We rely on the environment for survival, yet agriculture is one of the largest contributors to greenhouse gas emissions. While it may be nice to romanticize the small American farm, many farms today are industrialized and the majority of calories per acre go towards processed food, leading to less-healthy lifestyles.
This method of agriculture contributes to food distribution issues, but it also leads to health issues such as diabetes and obesity. Modern agriculture relies on the fossil fuel industry to churn out acres of soy and corn for animal production. Still, it’s leaving many human populations with not enough healthy food in their diets.
The current agriculture system contributes to our health through production, but it also leads to unstable economic systems. Rising carbon dioxide levels are making it more difficult to control the growing environment, with wildfires and droughts becoming more common.
Farming, even in this modern form, ultimately relies on weather and climate conditions to produce food. With the weather looking more unpredictable in the face of climate change, carbon dioxide levels contribute to possible food shortages and unsustainable economies.
A Solutions-Oriented Approach
The effects of carbon dioxide on human health are multifaceted, and the problems can seem enormous. With levels rising despite efforts to curb climate change, how can we possibly alter the projected rate of emissions in the next few years? For the average person, this information about air pollution, extreme weather and food supply can seem daunting.
Thankfully, there’s plenty of encouraging news to go around — and it’s always important to take these statistics with a grain of salt. Carbon dioxide levels were the highest in recorded history this past month. Additionally, every year, for the past two years, has been the hottest year on record. However, carbon dioxide levels are always highest in May. This statistic is because, in the northern hemisphere, which accounts for the most arable land in the world, plants are not yet photosynthesizing.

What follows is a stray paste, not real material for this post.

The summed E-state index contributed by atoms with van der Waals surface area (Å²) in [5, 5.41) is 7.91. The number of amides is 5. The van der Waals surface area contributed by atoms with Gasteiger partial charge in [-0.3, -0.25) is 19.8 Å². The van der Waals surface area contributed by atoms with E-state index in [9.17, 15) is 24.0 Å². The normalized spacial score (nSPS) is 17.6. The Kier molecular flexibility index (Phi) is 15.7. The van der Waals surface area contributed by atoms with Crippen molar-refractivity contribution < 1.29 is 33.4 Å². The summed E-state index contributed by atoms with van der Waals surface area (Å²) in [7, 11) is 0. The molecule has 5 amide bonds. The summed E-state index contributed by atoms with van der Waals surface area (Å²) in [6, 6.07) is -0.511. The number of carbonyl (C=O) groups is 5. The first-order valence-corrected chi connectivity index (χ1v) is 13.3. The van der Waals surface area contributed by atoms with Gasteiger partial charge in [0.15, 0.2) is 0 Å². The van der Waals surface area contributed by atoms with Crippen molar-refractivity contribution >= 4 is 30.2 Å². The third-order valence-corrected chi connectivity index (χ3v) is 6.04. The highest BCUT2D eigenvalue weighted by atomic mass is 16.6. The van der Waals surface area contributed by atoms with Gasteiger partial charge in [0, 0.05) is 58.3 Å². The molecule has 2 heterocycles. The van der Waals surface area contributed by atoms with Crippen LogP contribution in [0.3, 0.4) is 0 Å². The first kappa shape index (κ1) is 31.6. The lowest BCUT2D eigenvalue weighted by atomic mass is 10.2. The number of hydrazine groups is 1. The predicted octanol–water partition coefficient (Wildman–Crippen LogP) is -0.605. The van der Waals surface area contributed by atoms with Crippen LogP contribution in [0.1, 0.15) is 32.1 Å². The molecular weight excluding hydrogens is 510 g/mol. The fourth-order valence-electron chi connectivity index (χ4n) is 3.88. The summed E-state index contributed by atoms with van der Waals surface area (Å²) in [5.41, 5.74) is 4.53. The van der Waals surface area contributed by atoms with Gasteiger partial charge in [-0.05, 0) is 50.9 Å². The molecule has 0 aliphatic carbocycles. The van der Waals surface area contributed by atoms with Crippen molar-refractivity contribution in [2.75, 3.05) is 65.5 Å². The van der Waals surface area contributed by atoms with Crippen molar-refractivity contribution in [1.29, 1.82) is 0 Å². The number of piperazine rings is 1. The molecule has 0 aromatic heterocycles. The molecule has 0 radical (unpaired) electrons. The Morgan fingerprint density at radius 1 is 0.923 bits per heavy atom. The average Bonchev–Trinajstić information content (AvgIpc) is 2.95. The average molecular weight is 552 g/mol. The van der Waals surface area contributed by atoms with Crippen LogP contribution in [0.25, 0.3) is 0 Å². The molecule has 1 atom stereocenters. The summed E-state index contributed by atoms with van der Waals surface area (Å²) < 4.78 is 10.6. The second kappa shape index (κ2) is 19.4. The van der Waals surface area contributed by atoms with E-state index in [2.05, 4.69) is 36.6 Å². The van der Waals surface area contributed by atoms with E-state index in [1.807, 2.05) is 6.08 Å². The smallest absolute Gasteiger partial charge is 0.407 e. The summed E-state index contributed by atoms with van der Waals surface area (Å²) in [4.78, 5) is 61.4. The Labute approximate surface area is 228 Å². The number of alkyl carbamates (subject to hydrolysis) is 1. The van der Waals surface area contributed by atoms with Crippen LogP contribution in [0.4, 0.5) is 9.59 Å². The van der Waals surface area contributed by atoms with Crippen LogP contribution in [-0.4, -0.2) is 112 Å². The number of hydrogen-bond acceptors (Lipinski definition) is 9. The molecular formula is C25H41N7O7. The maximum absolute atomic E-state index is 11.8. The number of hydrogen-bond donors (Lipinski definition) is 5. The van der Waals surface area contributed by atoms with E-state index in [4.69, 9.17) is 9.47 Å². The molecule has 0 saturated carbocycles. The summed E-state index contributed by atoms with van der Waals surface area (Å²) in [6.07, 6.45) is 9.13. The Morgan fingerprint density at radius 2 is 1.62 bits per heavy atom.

Global levels ebb and flow with the weather, meaning efforts to curb greenhouse gas emissions are not going to waste. Understanding the effects of greenhouse gas emissions on human health is of the utmost importance in the face of climate catastrophe. These facts and figures are not just fun science information — they are real events that will change human history.
Rising carbon dioxide levels have an impact on humans in a social, economic and biological capacity. The effect of emissions on human health is multifaceted, from direct contact to its influence on our food supply. Combatting rising carbon dioxide levels is about more than just committing to a greener future. It is a necessity to curtail the effects of climate change on human physiology, including chronic disease and immunity problems.
With more people struggling with inflammation due to unhealthy lifestyles and chronic respiratory problems such as asthma, understanding the connection between these problems and carbon dioxide emissions is crucial. To find a sustainable solution, we first need to look at the many ways in which rising emissions impact humanity.